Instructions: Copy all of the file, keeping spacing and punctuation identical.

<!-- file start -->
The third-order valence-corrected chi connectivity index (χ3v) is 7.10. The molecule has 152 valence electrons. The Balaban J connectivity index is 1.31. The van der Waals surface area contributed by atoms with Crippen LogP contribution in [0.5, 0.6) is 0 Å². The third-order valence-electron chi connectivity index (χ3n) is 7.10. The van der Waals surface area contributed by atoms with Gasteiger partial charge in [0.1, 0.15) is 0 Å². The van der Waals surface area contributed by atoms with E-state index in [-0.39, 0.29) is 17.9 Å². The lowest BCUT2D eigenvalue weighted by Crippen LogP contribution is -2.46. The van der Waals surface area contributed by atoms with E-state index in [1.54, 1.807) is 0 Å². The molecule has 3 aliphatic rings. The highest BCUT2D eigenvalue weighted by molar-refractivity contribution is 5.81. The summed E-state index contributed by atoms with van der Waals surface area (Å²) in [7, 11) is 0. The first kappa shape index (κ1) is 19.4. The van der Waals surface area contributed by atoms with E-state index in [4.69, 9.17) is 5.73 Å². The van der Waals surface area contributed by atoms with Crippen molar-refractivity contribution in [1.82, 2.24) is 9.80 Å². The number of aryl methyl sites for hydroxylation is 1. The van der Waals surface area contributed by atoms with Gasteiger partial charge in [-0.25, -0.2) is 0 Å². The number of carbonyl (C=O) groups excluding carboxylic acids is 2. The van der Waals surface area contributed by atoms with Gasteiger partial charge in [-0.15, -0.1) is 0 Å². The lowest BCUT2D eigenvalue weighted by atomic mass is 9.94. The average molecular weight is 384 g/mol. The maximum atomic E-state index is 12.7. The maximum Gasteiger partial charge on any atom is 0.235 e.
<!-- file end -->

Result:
The third-order valence-corrected chi connectivity index (χ3v) is 7.10. The molecule has 152 valence electrons. The Balaban J connectivity index is 1.31. The van der Waals surface area contributed by atoms with Crippen LogP contribution in [0.5, 0.6) is 0 Å². The third-order valence-electron chi connectivity index (χ3n) is 7.10. The van der Waals surface area contributed by atoms with Gasteiger partial charge in [0.1, 0.15) is 0 Å². The van der Waals surface area contributed by atoms with E-state index in [-0.39, 0.29) is 17.9 Å². The lowest BCUT2D eigenvalue weighted by Crippen LogP contribution is -2.46. The van der Waals surface area contributed by atoms with E-state index in [1.54, 1.807) is 0 Å². The molecule has 3 aliphatic rings. The highest BCUT2D eigenvalue weighted by molar-refractivity contribution is 5.81. The summed E-state index contributed by atoms with van der Waals surface area (Å²) in [7, 11) is 0. The first kappa shape index (κ1) is 19.4. The van der Waals surface area contributed by atoms with E-state index in [4.69, 9.17) is 5.73 Å². The van der Waals surface area contributed by atoms with Crippen molar-refractivity contribution in [1.82, 2.24) is 9.80 Å². The number of aryl methyl sites for hydroxylation is 1. The van der Waals surface area contributed by atoms with Gasteiger partial charge in [-0.25, -0.2) is 0 Å². The number of carbonyl (C=O) groups excluding carboxylic acids is 2. The van der Waals surface area contributed by atoms with Gasteiger partial charge in [-0.15, -0.1) is 0 Å². The lowest BCUT2D eigenvalue weighted by atomic mass is 9.94. The average molecular weight is 384 g/mol. The maximum atomic E-state index is 12.7. The maximum Gasteiger partial charge on any atom is 0.235 e.